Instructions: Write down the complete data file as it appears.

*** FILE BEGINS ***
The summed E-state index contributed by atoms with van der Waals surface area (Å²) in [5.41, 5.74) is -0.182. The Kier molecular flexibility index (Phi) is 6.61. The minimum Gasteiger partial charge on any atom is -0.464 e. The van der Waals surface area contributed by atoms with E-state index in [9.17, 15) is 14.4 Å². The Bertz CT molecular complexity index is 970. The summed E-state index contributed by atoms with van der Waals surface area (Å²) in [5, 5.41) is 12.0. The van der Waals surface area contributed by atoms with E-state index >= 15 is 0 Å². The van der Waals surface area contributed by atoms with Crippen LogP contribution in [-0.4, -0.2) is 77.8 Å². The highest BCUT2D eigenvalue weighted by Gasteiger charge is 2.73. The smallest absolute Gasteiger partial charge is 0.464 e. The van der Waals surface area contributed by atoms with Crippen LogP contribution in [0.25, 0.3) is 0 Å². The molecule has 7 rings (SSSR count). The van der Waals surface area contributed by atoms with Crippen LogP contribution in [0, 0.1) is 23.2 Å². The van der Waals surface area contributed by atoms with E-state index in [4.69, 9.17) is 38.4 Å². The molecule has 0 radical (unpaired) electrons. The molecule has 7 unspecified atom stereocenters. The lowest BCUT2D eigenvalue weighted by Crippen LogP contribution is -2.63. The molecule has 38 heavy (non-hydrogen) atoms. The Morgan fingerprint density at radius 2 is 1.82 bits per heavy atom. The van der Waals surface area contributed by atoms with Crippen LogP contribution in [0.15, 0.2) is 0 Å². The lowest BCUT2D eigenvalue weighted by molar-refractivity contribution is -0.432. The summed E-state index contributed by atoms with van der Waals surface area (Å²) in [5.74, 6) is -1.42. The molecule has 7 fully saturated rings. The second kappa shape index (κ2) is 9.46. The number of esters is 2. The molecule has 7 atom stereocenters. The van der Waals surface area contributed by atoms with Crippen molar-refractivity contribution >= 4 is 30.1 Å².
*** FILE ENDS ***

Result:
The summed E-state index contributed by atoms with van der Waals surface area (Å²) in [5.41, 5.74) is -0.182. The Kier molecular flexibility index (Phi) is 6.61. The minimum Gasteiger partial charge on any atom is -0.464 e. The van der Waals surface area contributed by atoms with E-state index in [9.17, 15) is 14.4 Å². The Bertz CT molecular complexity index is 970. The summed E-state index contributed by atoms with van der Waals surface area (Å²) in [5, 5.41) is 12.0. The van der Waals surface area contributed by atoms with E-state index >= 15 is 0 Å². The van der Waals surface area contributed by atoms with Crippen LogP contribution in [-0.4, -0.2) is 77.8 Å². The highest BCUT2D eigenvalue weighted by Gasteiger charge is 2.73. The smallest absolute Gasteiger partial charge is 0.464 e. The van der Waals surface area contributed by atoms with Crippen LogP contribution in [0.25, 0.3) is 0 Å². The molecule has 7 rings (SSSR count). The van der Waals surface area contributed by atoms with Crippen LogP contribution in [0, 0.1) is 23.2 Å². The van der Waals surface area contributed by atoms with E-state index in [4.69, 9.17) is 38.4 Å². The molecule has 0 radical (unpaired) electrons. The molecule has 7 unspecified atom stereocenters. The lowest BCUT2D eigenvalue weighted by Crippen LogP contribution is -2.63. The molecule has 38 heavy (non-hydrogen) atoms. The Morgan fingerprint density at radius 2 is 1.82 bits per heavy atom. The van der Waals surface area contributed by atoms with Crippen LogP contribution in [0.15, 0.2) is 0 Å². The lowest BCUT2D eigenvalue weighted by molar-refractivity contribution is -0.432. The summed E-state index contributed by atoms with van der Waals surface area (Å²) in [5.74, 6) is -1.42. The molecule has 7 fully saturated rings. The second kappa shape index (κ2) is 9.46. The number of esters is 2. The molecule has 7 atom stereocenters. The van der Waals surface area contributed by atoms with Crippen molar-refractivity contribution >= 4 is 30.1 Å².